Geoff Burke/US PresswireThe Redskins will offer Jason Campbell a tender for 2010, which is not exactly a ringing endorsement.
Campbell is well within his rights to wonder why the Redskins would ask him to potentially start at quarterback while paying him second-string money. And while he's the ultimate team player -- as evidenced by his behavior last offseason while owner Dan Snyder fawned over other quarterbacks -- there's a chance Campbell could decide not to sign the tender and skip Shanahan's offseason workouts. General manager Bruce Allen is scheduled to meet with Campbell's agent Joel Segal during the combine, according to a league source. Maybe they'll flesh out some of the details. For now, though, Campbell's focused on remaining the starter in 2010.

"No matter who they take, I plan on winning the starting job," Campbell told me Friday. "My plan is to come out and have a great year."

Shanahan has had the good fortune of working with Hall of Famers Joe Montana, Steve Young and John Elway in the past. He knows better than anyone that this is a quarterback's league and that's what led him to trade the 15th and 68th overall picks in the '06 draft to move up and select Jay Cutler at No. 11. He made this move despite the fact that Jake Plummer had led the Broncos to the '05 AFC Championship Game. And by November of the '06 season, Shanahan had made Cutler the full-time starter.

I'm told that Shanahan became obsessed with getting a new quarterback after spending a lot of time with Peyton Manning during Pro Bowl week five years ago. He couldn't believe that Manning was actually studying for the Pro Bowl, something that a free spirit such as Plummer might avoid.

Obviously Shanahan's not going to tip his hand at this point, but you can guarantee that he already has a strong opinion on the top quarterbacks in this draft. I asked him how much college football he watched during his season away from the game and he admitted that it was more than usual. And you can bet that he was paying particular attention to Notre Dame's Jimmy Clausen and Oklahoma's Sam Bradford before he suffered a season-ending shoulder injury. Shanahan said he plans on going to the pro days for both of those quarterbacks.

"You just look at the film," said Shanahan, referring to Bradford. "He's played enough that people should have a strong opinion."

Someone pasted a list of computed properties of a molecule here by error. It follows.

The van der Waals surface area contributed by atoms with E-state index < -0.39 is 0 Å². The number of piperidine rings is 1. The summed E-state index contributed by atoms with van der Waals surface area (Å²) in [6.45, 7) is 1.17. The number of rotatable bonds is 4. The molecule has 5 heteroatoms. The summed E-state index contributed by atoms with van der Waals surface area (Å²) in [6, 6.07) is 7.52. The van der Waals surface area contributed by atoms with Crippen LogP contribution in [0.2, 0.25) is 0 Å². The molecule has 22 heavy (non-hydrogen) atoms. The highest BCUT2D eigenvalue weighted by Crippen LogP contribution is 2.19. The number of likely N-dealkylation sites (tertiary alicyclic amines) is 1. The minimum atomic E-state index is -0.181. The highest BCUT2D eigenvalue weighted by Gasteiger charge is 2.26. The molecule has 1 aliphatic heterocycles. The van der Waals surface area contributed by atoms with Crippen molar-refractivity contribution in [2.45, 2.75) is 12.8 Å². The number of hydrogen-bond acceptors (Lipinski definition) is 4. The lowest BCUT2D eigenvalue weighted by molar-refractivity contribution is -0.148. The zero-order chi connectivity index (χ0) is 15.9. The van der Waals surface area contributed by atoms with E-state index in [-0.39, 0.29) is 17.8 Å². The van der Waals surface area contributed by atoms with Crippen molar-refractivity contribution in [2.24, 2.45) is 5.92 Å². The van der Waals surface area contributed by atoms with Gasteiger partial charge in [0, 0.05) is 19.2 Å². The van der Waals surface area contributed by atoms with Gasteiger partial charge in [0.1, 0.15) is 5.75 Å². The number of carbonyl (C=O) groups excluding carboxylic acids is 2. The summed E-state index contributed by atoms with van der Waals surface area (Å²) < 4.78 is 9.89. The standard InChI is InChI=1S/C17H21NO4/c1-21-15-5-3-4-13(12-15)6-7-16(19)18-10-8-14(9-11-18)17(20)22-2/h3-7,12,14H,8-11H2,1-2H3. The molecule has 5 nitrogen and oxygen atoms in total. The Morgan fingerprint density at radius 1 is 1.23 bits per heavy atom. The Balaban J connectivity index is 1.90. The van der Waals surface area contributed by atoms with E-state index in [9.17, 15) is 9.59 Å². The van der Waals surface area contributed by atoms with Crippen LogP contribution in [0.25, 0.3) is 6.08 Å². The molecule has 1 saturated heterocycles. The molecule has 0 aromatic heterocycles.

Of course, there's a decent chance Bradford will be off the board when the Redskins pick at No. 4. The St. Louis Rams could use a franchise quarterback about now. That leaves Clausen in the mix and perhaps Texas' Colt McCoy in the second round.

I think Shanahan definitely respects what Campbell has done with the Redskins, but the coach's track record suggests he's going to try to make a splash in this draft. And no matter how much you like offensive tackles Russell Okung or Bryan Bulaga, the game's not about the left tackle.

On Friday, Shanahan didn't say anything particularly revealing, but in a lot of ways, his past speaks for itself.

Shooting down a Campbell rumor

February, 25, 2010
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INDIANAPOLIS -- When you get hundreds of coaches, scouts, reporters and agents in one place, there are bound to be some rumors floating around. One such rumor involved the Redskins supposedly sending quarterback Jason Campbell to Buffalo in exchange for safety Donte Whitner.

The Redskins have informed Campbell that there's nothing to the rumor, according to a league source. At this point, the club is planning for Campbell, a restricted free agent, to be on the 2010 roster -- and perhaps beyond. Campbell's agent, Joel Segal, is expected to meet with Allen during the combine to discuss the quarterback's future. As I reported last week, Shanahan has told Campbell that he's planning to bring him back next season.

The Skins could pay the highest tender to Campbell ($3.268 million) in 2010 and see how he performs or they could offer him a new two-year contract with some guaranteed money. Unless another team blows the Skins away with a trade offer, I think Campbell will be back in 2010. After that, all bets are off. The Redskins will likely take a long look at quarterbacks Sam Bradford and Jimmy Clausen and try to determine if either player is a franchise quarterback.

If they don't feel strongly about either player, then it would make sense to select Oklahoma State left tackle Russell Okung at No. 4 and retain Campbell as the starter. Campbell put up very respectable numbers playing behind arguably the worst offensive line in the league in '09. I'm sure some of that's showing up as Shanahan and his staff continue to watch every snap from last season.

And can you imagine having to watch every snap of the Skins' '09 season? It's not a healthy situation. By the way, I actually joined Shanahan on a crowded elevator earlier this evening but it didn't seem like the appropriate time to ask about Campbell's future.